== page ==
Turkish Hoteliers Federation head Osman Ayık told the Hürriyet Daily News that Turkey must improve its reputation abroad in order for its troubled tourism sector to prosper again. “The confidence factor that Turkey projected abroad has eroded,” Ayık said. “There is a certain perception in Europe about Turkey and arrivals from the continent have seen a sharp decrease. We need to take steps to reverse that trend.”

Tourism is an essential part of the Turkish economy, employing 8% of the country’s workforce, and it has taken a severe blow from the failed military coup this past weekend, and earlier in this year of relentless terrorist attacks, with a 10% decline in arriving tourists in the first quarter of 2016. According to Euromonitor International, the number of international visitors to Turkey is expected to decline by 5.2% overall in 2016.

Since the coup attempt, the Federal Aviation Administration has not allowed US airlines to fly to or from Istanbul and Ankara, and has blocked all carriers, foreign and domestic, from flying into the US from Turkey even indirectly. The State Department warned US citizens to avoid travel to the tourism sites in southeastern Turkey, and the UK Foreign Office issued an advisory to its citizens against travel to Turkey because terrorism threats are still high there.

Roenen Karaso, a VP in Israel’s tourism company ISSTA, told The Marker that Turkey is “a dead destination. Today we’re talking about bottom prices for mini-vacations to Turkey for 40% less compared with last year. For instance, three nights in motels, all included, in Topkapi or Kremlin in Antalya (Turkey’s resort destination on its southern Mediterranean region, known as the Turquoise Coast for its blue waters) will cost a family (two parents with two children) $400, compared with $600 a year ago — and there are still no takers.”

Karaso said that even connecting flights, the bread and butter of Istanbul’s international airports which until the coup continued to thrive despite the threat of terrorism, “are starting to show a decline of about 10% in orders compared with the previous Sunday.”

For Russian, European and Israeli vacationers, Turkey is not in the cards this summer, which will go down as Turkey’s lost summer. Efraim Kramer, CEO of tourism website Eshet Tours, told The Marker that tourism rates in Turkey “have come down because the Russians have stopped traveling to Turkey, and the Germans and English travel there less as well. We’re seeing an international phenomenon of tourists from Christian countries avoiding Muslim countries — we’ve seen it in Egypt, Tunisia and Marocco, and now in Turkey, too.”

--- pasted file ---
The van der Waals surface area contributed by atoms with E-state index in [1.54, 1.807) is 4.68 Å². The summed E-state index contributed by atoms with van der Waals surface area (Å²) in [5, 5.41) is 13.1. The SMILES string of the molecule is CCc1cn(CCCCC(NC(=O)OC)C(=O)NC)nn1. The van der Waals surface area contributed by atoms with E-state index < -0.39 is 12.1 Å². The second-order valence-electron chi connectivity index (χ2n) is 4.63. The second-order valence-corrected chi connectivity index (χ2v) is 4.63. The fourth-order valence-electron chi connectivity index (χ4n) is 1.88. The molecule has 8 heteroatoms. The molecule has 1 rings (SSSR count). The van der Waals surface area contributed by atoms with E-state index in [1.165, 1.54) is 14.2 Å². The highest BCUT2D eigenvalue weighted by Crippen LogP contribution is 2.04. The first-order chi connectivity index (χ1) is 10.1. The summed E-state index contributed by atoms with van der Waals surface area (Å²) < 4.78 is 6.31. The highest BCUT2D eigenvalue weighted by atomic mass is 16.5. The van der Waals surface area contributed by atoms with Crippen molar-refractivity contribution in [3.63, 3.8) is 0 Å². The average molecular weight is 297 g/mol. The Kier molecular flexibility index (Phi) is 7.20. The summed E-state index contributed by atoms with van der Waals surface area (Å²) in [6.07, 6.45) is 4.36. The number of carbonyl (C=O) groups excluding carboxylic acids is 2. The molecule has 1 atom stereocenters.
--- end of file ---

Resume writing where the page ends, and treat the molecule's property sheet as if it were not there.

Ayık told the Hürriyet Daily News that “the most fundamental lesson to be learned is to be in harmony with the world. It is the gist of our job. Our sector is one that goes hand-in-hand with peace. That’s why Prime Minister Binali Yıldırım’s statement that we will increase our friends and decrease our enemies will have a positive reflection on our sector. No matter how beautiful your country might be, if you don’t get along well with your neighborhood that means serious trouble for tourism.”

JNi.Media

Israel ‘Assumes Reconciliation to Continue’ With Turkey

Monday, July 18th, 2016

Israel is watching closely as Turkey’s President Recep Tayyip Erdogan continues to reassert control over the government and his nation after an attempted coup this past weekend. Officials are particularly concerned, given the long months of talks both nations invested in re-establishing the recent diplomatic ties between Ankara and Jerusalem.

The death toll in the weekend violence has risen to 290, according to the Turkish Foreign Ministry, including more than 100 who participated in the coup. At least 6,000 people have been arrested after the failed coup — half of which are judges and prosecutors; half are military officers and soldiers. Shots were heard Sunday at Istanbul’s second largest airport and at a military base in the central Konya province, according to local sources.